Plastics have been produced increasingly over the years. Polymers, or plastics, can be found in almost anything – from compact discs to high-tech space applications. Since the industry keeps growing, so does the number of people working in this field. So let’s learn more about the world of Plastic Engineering.
In the following video from the University of Wisconsin-Stout, graduates of the school’s Plastics Engineering program talk about pursuing a career in product design, materials science, research and development, molding and designing tools, process simulation, experimental design, manufacturing, and quality sciences:
Roles and Responsibilities of a Plastics Engineer
Plastics engineers are responsible for designing and developing various products and materials that are made with plastics. Along with this, a plastics engineer also creates specifications, manufacturing control plans, and designs pieces and parts.
Product development plays a large part in these responsibilities as he or she is also responsible for developing ways to improve existing products as well. He or she must be able to find new applications for plastics engineering by using the latest techniques and chemical combinations.
In general, plastics engineers work in labs to develop plastics with a team. Developing plastics that answer to a client’s specifications and preferences is what plastics engineers are mostly called to do in terms of client responsibilities. See also how Andrew Trickett, CEO of Virtual Reality start-up MergeVR, talks about his visions and ambitions.
Along with developing plastic products, plastics engineers are also responsible for researching new materials for making new plastic products. Every plastics engineer must be updated regarding new academic research about the latest techniques and polymers developed by other labs. Research skills are vital for plastics engineers to have to help them remain productive and on the leading edge. To learn more about how to become a Plastic Engineer, check out this post.
Testing is also one of these professionals’ responsibilities, especially in the world of Aerospace and Aeronautical Engineering. Using their expertise in both the physical and chemical properties and capabilities of various plastics, they carry out various examinations such as strength testing, weather testing, thermal testing at very high and very low temperatures, electric conductivity testing, and chemical testing to determine if the new products are of high quality. If it is otherwise, the plastic engineer will then go back to the developing stages to improve its design.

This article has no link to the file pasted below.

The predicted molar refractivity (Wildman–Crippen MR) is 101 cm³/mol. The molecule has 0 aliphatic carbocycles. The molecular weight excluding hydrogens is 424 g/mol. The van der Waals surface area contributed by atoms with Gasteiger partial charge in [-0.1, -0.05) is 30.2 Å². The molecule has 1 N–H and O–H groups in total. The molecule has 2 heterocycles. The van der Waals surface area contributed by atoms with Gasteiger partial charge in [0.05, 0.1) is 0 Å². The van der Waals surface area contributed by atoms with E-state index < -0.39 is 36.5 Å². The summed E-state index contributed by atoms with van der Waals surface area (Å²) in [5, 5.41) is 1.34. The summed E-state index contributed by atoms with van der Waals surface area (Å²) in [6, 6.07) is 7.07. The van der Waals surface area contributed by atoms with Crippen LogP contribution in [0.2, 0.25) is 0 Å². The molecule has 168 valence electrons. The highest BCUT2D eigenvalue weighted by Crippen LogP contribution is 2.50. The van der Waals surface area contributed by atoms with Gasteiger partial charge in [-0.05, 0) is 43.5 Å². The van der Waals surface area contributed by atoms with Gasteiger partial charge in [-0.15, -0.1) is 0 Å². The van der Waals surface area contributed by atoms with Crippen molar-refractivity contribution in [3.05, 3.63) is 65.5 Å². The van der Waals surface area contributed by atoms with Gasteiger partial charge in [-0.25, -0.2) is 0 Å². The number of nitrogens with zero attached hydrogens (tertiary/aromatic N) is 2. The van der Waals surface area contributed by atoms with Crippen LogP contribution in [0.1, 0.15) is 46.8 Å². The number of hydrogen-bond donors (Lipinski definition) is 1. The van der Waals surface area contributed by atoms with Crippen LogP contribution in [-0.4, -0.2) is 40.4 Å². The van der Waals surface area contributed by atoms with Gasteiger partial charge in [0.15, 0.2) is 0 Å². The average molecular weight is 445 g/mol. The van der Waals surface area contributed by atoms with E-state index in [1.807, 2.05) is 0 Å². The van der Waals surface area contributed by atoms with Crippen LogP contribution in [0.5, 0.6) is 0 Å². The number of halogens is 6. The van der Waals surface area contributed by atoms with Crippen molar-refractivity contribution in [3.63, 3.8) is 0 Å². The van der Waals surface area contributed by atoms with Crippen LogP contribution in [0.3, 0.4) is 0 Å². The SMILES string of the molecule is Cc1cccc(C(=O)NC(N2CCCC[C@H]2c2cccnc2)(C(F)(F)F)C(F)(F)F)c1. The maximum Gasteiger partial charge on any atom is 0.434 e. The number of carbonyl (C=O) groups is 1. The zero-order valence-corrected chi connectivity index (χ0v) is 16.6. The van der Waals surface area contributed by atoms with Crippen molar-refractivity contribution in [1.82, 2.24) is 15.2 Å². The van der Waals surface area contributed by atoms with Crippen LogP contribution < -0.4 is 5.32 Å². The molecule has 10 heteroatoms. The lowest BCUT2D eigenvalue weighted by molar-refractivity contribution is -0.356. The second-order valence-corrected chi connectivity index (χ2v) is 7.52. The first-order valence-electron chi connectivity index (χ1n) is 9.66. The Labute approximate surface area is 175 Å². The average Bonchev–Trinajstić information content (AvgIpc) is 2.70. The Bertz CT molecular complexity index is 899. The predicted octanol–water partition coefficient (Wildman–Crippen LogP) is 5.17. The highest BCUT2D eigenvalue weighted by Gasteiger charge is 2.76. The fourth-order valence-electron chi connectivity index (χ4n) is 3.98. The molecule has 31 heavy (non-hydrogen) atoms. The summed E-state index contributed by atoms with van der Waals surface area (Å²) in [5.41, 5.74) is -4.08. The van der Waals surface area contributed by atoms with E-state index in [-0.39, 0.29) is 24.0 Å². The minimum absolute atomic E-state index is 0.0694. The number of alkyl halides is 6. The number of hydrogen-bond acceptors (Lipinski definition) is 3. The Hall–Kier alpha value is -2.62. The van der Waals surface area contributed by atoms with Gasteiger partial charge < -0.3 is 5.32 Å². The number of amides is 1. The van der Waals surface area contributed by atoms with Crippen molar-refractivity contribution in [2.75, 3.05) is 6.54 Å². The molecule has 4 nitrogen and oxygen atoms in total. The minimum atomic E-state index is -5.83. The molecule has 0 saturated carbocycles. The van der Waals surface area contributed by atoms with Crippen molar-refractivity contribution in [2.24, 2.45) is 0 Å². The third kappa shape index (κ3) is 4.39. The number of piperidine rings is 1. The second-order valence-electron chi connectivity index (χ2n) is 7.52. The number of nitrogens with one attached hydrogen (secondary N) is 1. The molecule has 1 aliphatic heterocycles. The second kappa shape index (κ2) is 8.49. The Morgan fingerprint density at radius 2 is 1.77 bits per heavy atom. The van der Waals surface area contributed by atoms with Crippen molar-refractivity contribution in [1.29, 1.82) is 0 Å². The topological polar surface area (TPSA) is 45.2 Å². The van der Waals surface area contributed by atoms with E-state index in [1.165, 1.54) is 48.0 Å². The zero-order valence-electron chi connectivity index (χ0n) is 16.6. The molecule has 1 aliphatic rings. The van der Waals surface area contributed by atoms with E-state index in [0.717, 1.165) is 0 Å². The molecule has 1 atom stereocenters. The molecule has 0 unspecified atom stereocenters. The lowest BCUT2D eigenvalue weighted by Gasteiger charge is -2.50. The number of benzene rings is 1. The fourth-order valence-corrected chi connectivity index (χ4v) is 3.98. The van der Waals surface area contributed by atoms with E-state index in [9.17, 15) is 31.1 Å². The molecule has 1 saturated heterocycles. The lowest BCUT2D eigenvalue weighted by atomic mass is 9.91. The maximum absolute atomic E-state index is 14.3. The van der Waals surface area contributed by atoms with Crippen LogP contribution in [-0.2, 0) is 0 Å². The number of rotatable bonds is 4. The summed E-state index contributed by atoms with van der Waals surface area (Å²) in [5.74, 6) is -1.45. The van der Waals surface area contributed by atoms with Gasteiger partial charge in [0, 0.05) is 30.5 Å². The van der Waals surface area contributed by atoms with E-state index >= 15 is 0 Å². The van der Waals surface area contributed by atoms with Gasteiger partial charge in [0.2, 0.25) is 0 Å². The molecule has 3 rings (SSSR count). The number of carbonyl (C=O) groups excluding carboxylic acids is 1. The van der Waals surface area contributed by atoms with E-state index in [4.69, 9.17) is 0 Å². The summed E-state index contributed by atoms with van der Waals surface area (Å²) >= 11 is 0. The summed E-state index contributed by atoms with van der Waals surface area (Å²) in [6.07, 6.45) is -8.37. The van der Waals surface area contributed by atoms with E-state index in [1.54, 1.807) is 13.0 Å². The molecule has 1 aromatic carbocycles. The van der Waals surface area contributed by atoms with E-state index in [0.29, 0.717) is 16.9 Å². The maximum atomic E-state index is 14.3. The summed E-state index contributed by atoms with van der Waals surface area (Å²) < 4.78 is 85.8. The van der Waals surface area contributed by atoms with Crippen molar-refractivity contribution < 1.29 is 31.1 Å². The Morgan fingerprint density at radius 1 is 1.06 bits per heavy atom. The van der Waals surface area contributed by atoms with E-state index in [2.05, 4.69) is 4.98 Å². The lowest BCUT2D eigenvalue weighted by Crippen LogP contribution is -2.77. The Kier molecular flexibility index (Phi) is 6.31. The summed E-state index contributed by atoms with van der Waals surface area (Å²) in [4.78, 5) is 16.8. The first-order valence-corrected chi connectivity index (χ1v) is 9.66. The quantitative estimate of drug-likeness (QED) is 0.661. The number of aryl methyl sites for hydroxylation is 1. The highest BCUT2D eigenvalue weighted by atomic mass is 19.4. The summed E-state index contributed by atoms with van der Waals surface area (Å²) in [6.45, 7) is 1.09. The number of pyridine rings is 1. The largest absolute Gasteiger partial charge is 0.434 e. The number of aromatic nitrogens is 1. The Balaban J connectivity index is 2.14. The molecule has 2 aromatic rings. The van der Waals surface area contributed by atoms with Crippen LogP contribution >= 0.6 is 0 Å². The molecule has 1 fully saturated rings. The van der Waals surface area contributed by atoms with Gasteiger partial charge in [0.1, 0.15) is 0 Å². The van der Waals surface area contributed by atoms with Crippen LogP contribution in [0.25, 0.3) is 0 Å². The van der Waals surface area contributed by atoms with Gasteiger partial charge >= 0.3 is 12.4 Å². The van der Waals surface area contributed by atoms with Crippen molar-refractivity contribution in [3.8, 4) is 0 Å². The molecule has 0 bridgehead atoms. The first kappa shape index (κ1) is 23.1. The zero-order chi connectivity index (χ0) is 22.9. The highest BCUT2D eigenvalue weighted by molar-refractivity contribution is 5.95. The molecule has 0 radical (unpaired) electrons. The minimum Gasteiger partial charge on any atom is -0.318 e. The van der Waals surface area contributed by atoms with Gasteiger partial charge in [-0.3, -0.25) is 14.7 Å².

How to Become a Plastics Engineer
The minimum educational requirement for plastics engineers is a bachelor’s degree from a college or university. However, in certain positions, a higher degree may be required. To keep current with the engineering discipline throughout their career, plastics engineers are sometimes required to pursue a master’s degree or a higher degree, especially if they have been working with the field for a long time.
Plastics engineers are also expected to receive training through workshops, seminars and other academic events in order to keep abreast of what is new in the industry. Although you may only need a bachelor’s degree in an entry-level position, it is best if you acquire higher education to move your career forward. Matt Reedy, Executive Innovation Director at USAA has also some pretty straightforward ideas about innovation and entrepreneurship.
In order to have an edge over new plastics engineering graduates, it is best to look for internship opportunities to gain experience even before graduating with a bachelor’s degree. This can help by being the deciding factor that sets you apart from the rest. It can also help build up your resume when you become a member in professional organizations that are related to engineering as it would give you access to seminars, functions and other resources that may prove useful in advancing your career.